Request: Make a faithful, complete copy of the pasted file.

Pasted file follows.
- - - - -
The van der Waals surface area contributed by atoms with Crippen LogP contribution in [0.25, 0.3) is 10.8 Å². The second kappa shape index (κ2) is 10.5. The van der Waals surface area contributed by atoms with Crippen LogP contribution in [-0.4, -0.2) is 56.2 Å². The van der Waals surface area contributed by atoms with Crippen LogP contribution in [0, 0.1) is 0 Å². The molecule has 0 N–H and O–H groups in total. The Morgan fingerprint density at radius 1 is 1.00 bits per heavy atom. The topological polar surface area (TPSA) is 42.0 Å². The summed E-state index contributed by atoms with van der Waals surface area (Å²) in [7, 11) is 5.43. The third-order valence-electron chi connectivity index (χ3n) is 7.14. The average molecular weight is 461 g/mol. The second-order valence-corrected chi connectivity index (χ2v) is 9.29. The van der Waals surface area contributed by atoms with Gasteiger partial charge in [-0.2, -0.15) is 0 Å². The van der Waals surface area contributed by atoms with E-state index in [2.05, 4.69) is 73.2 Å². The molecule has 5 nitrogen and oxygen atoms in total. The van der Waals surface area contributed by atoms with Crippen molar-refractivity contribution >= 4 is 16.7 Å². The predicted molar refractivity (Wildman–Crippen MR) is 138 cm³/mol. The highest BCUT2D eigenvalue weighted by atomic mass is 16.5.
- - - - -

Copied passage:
The van der Waals surface area contributed by atoms with Crippen LogP contribution in [0.25, 0.3) is 10.8 Å². The second kappa shape index (κ2) is 10.5. The van der Waals surface area contributed by atoms with Crippen LogP contribution in [-0.4, -0.2) is 56.2 Å². The van der Waals surface area contributed by atoms with Crippen LogP contribution in [0, 0.1) is 0 Å². The molecule has 0 N–H and O–H groups in total. The Morgan fingerprint density at radius 1 is 1.00 bits per heavy atom. The topological polar surface area (TPSA) is 42.0 Å². The summed E-state index contributed by atoms with van der Waals surface area (Å²) in [7, 11) is 5.43. The third-order valence-electron chi connectivity index (χ3n) is 7.14. The average molecular weight is 461 g/mol. The second-order valence-corrected chi connectivity index (χ2v) is 9.29. The van der Waals surface area contributed by atoms with Gasteiger partial charge in [-0.2, -0.15) is 0 Å². The van der Waals surface area contributed by atoms with E-state index in [2.05, 4.69) is 73.2 Å². The molecule has 5 nitrogen and oxygen atoms in total. The van der Waals surface area contributed by atoms with Crippen molar-refractivity contribution >= 4 is 16.7 Å². The predicted molar refractivity (Wildman–Crippen MR) is 138 cm³/mol. The highest BCUT2D eigenvalue weighted by atomic mass is 16.5.